A Little Context:
I grew up in the Texas media industry. My father, Robin Flores, has worked in radio all my life, both as an on air personality and as a programming director. My Dad is always concerned about the character of the station in the eyes of the listener, how the listener interacts with the station and what type of interaction that is. That interaction takes place thought media in it’s various forms, TV, Radio, On-Line…. and its a tough industry. It’s fast passed, looks matter and how things sound is key. Media is where the rubber meets the road between the customer and marketing. One of the little nuggets of marketing genius my father was able to pass down to me was, “if you stole it from me, you stole it twice”. Just wait, this is going somewhere…
I have been very lucky. When was being instructed on professional video techniques the company, Border Media, actually hired a professional photographer to come and give me one-on-one sessions for a week at a time spread out over a few months. I was given a Panasonic DVX-100b (awesome cam) to start out with and an unbelievable lighting and audio kit (wireless, lighting, packs to tote it all, the works). I had more tools than I knew what to do with and I needed to use them. The photographer the company brought in was Andrew Hudson. Andrew is one of those special people you get to work with in your life that has an uncanny eye for beauty and skills that reach beyond their years of experience. One of the things Andrew told me was, “Steal from the Best and Make it Your Own”. Along with a lot of other things Andrew said… that line has stuck with me.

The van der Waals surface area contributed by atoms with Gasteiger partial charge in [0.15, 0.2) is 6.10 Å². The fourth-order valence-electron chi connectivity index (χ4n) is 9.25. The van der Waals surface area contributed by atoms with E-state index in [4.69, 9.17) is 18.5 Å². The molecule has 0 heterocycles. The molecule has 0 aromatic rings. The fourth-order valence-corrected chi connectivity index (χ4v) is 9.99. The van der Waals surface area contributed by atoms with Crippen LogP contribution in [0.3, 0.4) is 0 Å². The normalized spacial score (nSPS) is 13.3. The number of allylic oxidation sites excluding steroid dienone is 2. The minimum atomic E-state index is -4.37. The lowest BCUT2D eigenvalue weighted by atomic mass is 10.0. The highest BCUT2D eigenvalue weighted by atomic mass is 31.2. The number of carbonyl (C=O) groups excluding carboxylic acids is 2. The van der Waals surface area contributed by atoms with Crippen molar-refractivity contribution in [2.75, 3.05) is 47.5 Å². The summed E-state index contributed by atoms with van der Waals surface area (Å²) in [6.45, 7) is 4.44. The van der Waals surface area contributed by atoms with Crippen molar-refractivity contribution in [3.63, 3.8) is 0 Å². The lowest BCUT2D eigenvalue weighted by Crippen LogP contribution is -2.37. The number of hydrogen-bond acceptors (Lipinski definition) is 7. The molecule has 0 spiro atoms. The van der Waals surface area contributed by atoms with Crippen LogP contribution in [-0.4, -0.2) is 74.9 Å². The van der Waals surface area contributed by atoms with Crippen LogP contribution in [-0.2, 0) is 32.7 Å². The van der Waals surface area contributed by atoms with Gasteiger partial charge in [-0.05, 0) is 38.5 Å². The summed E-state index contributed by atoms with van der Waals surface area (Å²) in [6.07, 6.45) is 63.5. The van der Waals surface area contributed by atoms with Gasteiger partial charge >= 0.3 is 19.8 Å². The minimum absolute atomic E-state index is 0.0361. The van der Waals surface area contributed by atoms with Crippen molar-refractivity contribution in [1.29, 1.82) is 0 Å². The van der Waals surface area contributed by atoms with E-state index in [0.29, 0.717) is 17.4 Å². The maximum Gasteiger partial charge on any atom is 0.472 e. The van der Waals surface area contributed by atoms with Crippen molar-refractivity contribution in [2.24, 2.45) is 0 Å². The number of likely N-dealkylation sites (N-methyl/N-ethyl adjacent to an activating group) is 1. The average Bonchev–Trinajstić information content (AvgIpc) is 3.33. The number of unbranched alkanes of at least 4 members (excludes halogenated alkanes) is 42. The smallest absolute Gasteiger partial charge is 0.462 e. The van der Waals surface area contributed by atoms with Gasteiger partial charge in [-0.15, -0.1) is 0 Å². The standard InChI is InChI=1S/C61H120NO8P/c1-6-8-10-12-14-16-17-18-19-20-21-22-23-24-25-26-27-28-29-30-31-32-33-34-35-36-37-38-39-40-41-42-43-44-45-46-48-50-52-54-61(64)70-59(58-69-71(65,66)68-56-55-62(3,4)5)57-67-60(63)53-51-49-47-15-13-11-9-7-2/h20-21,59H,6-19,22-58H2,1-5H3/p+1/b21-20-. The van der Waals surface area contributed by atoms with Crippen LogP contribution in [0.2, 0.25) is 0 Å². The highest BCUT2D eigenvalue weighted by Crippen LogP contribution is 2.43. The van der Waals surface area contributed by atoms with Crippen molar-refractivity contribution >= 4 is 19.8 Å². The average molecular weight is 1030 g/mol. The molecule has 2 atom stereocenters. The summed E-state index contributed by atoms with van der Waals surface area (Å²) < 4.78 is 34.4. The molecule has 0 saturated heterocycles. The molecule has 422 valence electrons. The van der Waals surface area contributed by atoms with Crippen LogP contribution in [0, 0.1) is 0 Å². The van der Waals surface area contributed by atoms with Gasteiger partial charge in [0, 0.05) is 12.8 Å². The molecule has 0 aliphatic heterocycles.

What Andrew said reminded me of the phrase my Dad always half jokingly said, “If you stole it from me, you’ve stolen it twice”. I’m no Taratino, but I can shoot some video. Andrew and my father, as media mentors, have encouraged me to look at what the market is doing, take the ideas, parts and pieces I like and that work for my purposes and put them into my own work… and make it better. While shooting video even though I don’t have a million dollar set I have a professional video kit and still reproduce (try at least) the quality and technical beauty seen in well shot and produced TV and Cinema.
You don’t always have to steal. I like to call it integrating! There are good books written on design, best practices, post production techniques. We live in an age of information now and I don’t have much trouble finding inspiration on the web. There are resources like Lynda.com, Kelby Training, MacProVideo.com and many more. One good book is Before and After: How to Design Cool Stuff, you can check them out at Before & After. In this book, and on the site, they give you design tips but always in the context of a larger conceptual philosophy like rhythm, motion, or as I’m writing this I got sucked into an description of the concept of “continuation” and how to lead the viewers eye on a real or imaged path, which is something I need to keep in mind when I take photographs and piece together graphical compositions… did I just steal that idea?
A Final Thought:
One of the things I like most about stealing/integrating good ideas from other videographers and designers is that it requires a lot of planning. If you’re going to attempt to reproduce something someone else did you often have to think about how you can use the tools you already have in a different way. Trying the things I’ve seen has pushed me into what I can only describe as paradigm shifts in the way I produce and design. Before you know it, you’re looking back at your work remembering the techniques that characterized your style of production at the time, whatever type of media it may be.